Congrats on the new tatt! Stop, drop, and put away that old jar of Vaseline. Here’s what your fresh ink needs to heal beautifully.
Petroleum-based ointments like Vaseline are great for helping dry skin, but they aren’t great for tattoo aftercare. Here’s why
It’s important to know that only anecdotal accounts support the use of products like Vaseline on healing tattoos.
According to a survey of 32 tattoo artists, most tattoo professionals recommend an aftercare routine of washing with antibacterial soap and applying a petroleum-based ointment or unscented lotion, two to three times a day.
One-third of the artists surveyed above said that they recommend petroleum-based products because that’s what they learned to use from other artists or through trial and error.
The American Academy of Dermatology says petroleum-based products can cause ink to fade. They recommend using water-based moisturizers on new tattoos instead.
But why? Products like Vaseline and super thick ointments may trap moisture and bacteria on top of a new tattoo, increasing your risk of developing an infection. Water-based lotions are breathable and won’t suffocate your healing skin.
Tattoo artists and dermatologists usually recommend letting your tattoo “breath.” So, don’t wrap it in a bandage, just wear loose clothing after the initial bandaging at the tattoo studio.
Leave the ointment or plastic wrap combo your tattooist applies on your skin for a few hours or as directed by the artist. We’re not saying to ignore your tattoo artist’s advice for aftercare. They know their stuff, and have seen hundreds of tattoos heal.
In fact, in another survey of 90 New York City tattoo artists, 56.1 percent said they’re trained on the topic of tattoos and skin conditions. The survey also showed that people with more training provide better written aftercare instructions and have higher confidence dealing with tattoo-related skin concerns.
Your tattoo artist may cover the area with a thick, greasy ointment and wrap it in plastic wrap or a bandage. They will tell you when to remove the bandage and gently wash your tattoo (usually a few hours later).
After that initial wrapping, use an unscented water-based lotion to keep the wound from drying out too fast.
You may still catch a tattoo artist who advises using petroleum jelly as your tattoo heals. If you’re not comfortable taking the risk, ask if they can recommend a water-based product. Ultimately, it’s your skin and your call.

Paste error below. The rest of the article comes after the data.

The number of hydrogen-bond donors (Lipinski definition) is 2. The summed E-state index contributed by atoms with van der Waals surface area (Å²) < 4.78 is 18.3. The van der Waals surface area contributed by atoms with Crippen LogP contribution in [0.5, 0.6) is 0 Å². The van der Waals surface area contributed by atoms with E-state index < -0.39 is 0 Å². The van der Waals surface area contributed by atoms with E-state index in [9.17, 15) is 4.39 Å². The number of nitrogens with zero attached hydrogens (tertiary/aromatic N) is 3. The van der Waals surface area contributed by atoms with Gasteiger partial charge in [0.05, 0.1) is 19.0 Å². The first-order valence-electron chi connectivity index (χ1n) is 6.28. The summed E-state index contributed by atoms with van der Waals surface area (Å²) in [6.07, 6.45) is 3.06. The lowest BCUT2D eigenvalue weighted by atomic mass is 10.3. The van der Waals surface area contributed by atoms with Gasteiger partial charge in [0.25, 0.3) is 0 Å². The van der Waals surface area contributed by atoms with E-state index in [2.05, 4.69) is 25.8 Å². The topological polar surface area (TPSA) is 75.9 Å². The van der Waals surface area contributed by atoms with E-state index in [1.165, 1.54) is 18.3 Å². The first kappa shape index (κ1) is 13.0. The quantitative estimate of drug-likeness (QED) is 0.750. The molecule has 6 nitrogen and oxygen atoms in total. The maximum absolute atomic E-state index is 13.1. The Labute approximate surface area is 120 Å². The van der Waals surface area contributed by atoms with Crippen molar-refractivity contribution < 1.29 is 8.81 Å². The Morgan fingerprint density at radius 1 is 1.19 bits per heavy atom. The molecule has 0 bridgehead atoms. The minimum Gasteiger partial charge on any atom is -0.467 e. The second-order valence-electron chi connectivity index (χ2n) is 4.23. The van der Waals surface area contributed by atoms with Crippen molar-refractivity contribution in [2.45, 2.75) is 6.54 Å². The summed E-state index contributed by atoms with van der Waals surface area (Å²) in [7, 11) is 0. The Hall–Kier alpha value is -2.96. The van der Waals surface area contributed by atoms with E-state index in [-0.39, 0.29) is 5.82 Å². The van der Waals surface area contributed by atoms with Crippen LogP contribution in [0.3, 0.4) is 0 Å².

When is it a good idea to use Vaseline on a tattoo? Only after it is completely healed (at least a few months) and if the area is extremely dry.
Following these steps will likely result in a gorgeous, perfectly healed patch of ink:
- Keep it clean, but wash gently. No cloths or scrubbing! Pat gently to dry. Pretend you’re washing a newborn baby.
- Avoid clothing that’s tight or rubs against healing skin.
- Use some kind of breathable moisturizer. Options include products formulated specifically for tattoo healing, a fragrance-free moisturizer with water listed as the first ingredient, like Eucerin, Curel, or Lubriderm, or natural moisturizers like coconut oil, shea butter, or cocoa butter.
- Stay out of the sun, or keep your tattoo covered with loose clothing while it heals. Be diligent about sunscreen to protect your tattoo after it’s fully healed.
- Don’t soak in a tub or go swimming with a healing tattoo.
- If you notice any unusual reaction, call a dermatologist.
Despite the long history of using petroleum-based ointments to protect new tattoos, you should probably avoid them because they block airflow and may increase your risk of developing an infection.
Basically, a tattoo needs to be clean, exposed to air, and moisturized to heal properly. If you trust your tattoo artist to permanently mark you up for life, trust their experience with recommending aftercare.
If you want a little extra piece of mind that comes with certified medical advice, talk with your dermatologist about tattoo care before your ink appointment.